Cyborg 009, a team of humans experimented on and given technological enhancements, in 1963 was the first of the team (or sentai) genre of anime and kaiju (monster) programs that is still popular in Japan to this day.
Cyborg or cyborg-ish imagery is an important element to Japanese pop culture and the importance and power of cyborg themes from manga and anime don't seem to be lost on American film companies. James Cameron is currently in pre-production for a film called Battle Angel based on the widely popular Battle Angel Alita (or Gunnm). Interestingly enough the world that Alita inhabits is a cyborg world where the under city of refuse contains the "have-nots" who are entirely cybernetic save for their brains and the "haves" from the beautiful floating city of Tiphanes whose brains have all been secretly removed and replaced with computer processor chips. Alita's cyborg body is continually sexualized and in fact it is this sexualization that plays no small roll in her continued existence as a "female." It isn't until very far into the story when a copy of Alita's memories (computer chip) in used in a male body that the idea of the gender/sex divided is brought to the fore. Through there seems to be a suggestion that though the body might be male the mind is still heterosexual-female identified.
I could continue on and on for pages on this stuff if you'd like me to and I maybe will if someone gives me good cause to. Needless to say there is not shortage of cyborg imagery in anime and manga. The universe of the popular Full Metal Alchemist contains automail that seems to run a a type of magic and steampunk imagination rather than any sort of technology and Lain, with characters designed by ABe, a techno-thriller about the dystopian world within "The Wired," while not strictly cyborg certain incorporates a fair share of cyborg-ish (and not coincidentally lesbian-ish) imagry.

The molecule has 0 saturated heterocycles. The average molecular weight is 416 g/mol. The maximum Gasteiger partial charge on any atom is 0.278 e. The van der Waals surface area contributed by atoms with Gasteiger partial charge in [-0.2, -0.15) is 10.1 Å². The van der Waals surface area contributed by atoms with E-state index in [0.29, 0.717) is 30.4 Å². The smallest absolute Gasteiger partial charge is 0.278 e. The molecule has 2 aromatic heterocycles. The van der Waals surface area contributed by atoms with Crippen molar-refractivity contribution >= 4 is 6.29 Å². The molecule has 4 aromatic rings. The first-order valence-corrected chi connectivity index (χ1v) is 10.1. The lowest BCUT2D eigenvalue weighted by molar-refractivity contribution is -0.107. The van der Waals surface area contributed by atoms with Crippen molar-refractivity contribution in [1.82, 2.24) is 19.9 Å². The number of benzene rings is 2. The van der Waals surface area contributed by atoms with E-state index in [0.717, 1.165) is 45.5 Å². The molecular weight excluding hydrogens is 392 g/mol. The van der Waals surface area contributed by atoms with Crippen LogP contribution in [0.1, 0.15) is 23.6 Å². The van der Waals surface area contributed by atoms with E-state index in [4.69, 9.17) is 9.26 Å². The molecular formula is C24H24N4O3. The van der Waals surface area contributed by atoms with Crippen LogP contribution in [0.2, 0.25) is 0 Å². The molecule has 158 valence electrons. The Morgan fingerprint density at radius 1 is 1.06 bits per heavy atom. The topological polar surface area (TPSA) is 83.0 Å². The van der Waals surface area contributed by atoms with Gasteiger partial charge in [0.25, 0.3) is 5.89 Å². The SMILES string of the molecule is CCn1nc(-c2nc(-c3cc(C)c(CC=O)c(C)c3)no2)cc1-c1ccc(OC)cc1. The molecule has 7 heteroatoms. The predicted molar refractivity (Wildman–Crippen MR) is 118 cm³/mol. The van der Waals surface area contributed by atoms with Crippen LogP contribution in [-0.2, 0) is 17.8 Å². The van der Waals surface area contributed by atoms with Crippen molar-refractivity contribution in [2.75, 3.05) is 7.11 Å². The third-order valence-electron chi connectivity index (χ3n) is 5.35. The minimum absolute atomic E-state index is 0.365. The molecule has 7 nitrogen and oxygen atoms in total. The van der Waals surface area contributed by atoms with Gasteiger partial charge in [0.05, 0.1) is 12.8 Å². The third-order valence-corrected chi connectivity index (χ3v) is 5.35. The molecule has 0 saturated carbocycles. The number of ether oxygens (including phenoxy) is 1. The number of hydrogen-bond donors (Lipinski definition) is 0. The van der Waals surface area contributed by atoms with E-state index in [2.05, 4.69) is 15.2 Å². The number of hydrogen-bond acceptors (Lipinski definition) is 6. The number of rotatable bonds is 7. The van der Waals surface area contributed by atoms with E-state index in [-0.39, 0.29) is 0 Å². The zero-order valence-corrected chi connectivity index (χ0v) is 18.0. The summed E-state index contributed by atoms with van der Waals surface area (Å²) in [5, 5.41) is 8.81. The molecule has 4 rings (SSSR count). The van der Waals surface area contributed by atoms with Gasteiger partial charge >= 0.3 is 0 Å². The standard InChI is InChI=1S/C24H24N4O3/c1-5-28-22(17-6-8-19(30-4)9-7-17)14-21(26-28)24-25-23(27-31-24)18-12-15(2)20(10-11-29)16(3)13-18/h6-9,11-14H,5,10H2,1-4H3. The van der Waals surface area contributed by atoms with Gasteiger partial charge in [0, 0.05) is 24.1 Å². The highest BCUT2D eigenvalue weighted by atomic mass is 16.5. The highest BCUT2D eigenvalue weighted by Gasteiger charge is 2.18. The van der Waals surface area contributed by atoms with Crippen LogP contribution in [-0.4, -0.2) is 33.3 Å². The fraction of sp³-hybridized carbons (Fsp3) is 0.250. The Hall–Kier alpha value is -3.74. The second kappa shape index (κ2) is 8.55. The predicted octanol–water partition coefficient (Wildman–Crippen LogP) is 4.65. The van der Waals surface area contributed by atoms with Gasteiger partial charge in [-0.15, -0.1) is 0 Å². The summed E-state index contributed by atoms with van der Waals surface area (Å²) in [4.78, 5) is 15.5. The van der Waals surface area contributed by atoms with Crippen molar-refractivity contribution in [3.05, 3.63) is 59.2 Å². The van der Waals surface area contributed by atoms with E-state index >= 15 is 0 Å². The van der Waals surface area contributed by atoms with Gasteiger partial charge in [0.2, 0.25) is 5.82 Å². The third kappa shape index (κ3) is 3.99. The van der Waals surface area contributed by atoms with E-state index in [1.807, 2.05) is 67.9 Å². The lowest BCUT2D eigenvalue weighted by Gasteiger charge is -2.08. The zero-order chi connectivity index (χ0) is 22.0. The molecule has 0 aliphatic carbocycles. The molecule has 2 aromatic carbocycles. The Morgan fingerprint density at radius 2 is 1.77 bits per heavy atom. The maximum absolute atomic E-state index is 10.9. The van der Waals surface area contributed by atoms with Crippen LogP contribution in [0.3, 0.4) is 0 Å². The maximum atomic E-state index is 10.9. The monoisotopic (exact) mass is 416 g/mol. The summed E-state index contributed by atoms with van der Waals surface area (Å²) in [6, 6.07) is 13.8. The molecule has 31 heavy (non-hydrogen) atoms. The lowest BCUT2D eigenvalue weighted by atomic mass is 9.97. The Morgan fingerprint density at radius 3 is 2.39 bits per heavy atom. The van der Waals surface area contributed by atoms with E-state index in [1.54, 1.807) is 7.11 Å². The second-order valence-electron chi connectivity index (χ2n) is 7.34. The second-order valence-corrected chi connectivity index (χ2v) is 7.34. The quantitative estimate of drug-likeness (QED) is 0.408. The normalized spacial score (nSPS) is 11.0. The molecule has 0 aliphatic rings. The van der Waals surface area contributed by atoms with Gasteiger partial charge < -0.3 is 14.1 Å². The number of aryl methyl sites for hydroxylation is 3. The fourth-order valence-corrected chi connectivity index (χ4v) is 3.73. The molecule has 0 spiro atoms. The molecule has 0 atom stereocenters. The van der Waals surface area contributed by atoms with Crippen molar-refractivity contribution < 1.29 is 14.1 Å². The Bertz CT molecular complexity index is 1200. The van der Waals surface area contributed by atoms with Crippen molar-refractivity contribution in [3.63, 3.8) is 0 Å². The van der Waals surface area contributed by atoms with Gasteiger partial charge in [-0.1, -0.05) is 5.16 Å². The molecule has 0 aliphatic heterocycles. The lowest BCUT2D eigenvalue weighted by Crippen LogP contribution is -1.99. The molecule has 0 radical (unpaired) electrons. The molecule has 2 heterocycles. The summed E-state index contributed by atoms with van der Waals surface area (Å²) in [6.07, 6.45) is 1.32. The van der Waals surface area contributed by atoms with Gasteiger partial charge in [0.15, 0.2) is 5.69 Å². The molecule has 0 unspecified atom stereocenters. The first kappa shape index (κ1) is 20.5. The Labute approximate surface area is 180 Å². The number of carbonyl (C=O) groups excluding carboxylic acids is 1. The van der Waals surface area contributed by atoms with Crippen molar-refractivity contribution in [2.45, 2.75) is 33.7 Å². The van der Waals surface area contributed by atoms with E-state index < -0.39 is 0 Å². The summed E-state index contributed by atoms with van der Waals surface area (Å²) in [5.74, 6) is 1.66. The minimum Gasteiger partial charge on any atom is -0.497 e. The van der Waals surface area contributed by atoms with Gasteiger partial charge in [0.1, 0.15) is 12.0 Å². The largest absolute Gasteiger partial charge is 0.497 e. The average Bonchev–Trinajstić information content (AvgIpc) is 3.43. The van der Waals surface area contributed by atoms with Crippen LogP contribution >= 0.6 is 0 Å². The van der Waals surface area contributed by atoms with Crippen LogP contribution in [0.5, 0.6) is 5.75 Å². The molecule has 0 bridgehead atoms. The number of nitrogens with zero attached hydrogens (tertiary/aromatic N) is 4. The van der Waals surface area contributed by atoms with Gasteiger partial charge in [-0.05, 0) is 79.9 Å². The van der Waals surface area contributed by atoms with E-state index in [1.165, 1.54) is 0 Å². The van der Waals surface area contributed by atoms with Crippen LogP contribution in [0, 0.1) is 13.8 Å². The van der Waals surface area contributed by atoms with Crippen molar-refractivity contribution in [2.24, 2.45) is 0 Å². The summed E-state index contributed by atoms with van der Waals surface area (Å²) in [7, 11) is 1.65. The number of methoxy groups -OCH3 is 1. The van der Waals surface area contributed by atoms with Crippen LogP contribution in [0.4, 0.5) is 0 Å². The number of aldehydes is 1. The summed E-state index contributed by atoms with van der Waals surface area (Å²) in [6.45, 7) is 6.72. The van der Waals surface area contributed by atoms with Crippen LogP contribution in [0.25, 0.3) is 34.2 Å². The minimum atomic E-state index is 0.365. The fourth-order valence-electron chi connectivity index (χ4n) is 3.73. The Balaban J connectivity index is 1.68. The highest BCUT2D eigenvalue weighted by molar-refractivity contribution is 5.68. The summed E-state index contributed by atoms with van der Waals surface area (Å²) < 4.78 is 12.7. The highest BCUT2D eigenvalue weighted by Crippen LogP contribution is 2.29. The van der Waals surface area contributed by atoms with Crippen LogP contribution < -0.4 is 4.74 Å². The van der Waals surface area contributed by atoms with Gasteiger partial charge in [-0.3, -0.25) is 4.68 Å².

ABe's more recent work, Texhnolyze, focuses on more direct cyborg imagry and follows through dystopia through to the absolute end, the complete destruction of all humanity. Texhnolyze is also interesting in that it tends to be the male body that is sexualized and fetishized. Somewhat of a break from the female centric model and interesting because the target demographic for this super violent anime was clearly young men.
I could spend as long writing about the cyborgs in Ghost in the Shell as all others combined so I'll try to be brief. The main character is Major Makoto Kusanagi and I can think of very few other "female cyborg" characters that so consciously embody the principles of Haraway's manifesto, the best possible literal representation of Haraway's cyborg metaphor. The self-agency and self-identification she constantly asserts pushes her body up against the very technology that defines and her female-ness. Her human nature comes out in ways that display the creative integration of electronic and physical existences she incorporates into her identity everyday. The world of Ghost in the Shell is conscientiously cyborg, and both Shriow Masamune (original creator) and Mamoru Oishii (movie director) visions clearly incorporate Haraway's work. Batou (a cyborg man) and his beloved Bassett Hound is more then a representation of Oishii's obsession with the dogs, it connects to Haraway's important work on the human/animal connection. Even Haraway herself is represented in the second Ghost in the Shell movie and a cyborg coroner named Dr. Haraway (pictured right).
I was also going to include a bit of analysis on a character from Gundam 00 that I'm currently keeping my eye on, but that might have to be another post at some other time.
Additionally, I thought I'd share this with you guys. You can find all of the movie cut up into bits on youtube if you'd like. It's a Korean movie (not Japanese and therefore not very relevant to this post) called I'm a Cyborg, but that's Okay, and it has some really interesting images and suggestions about what it means to be "cyborg."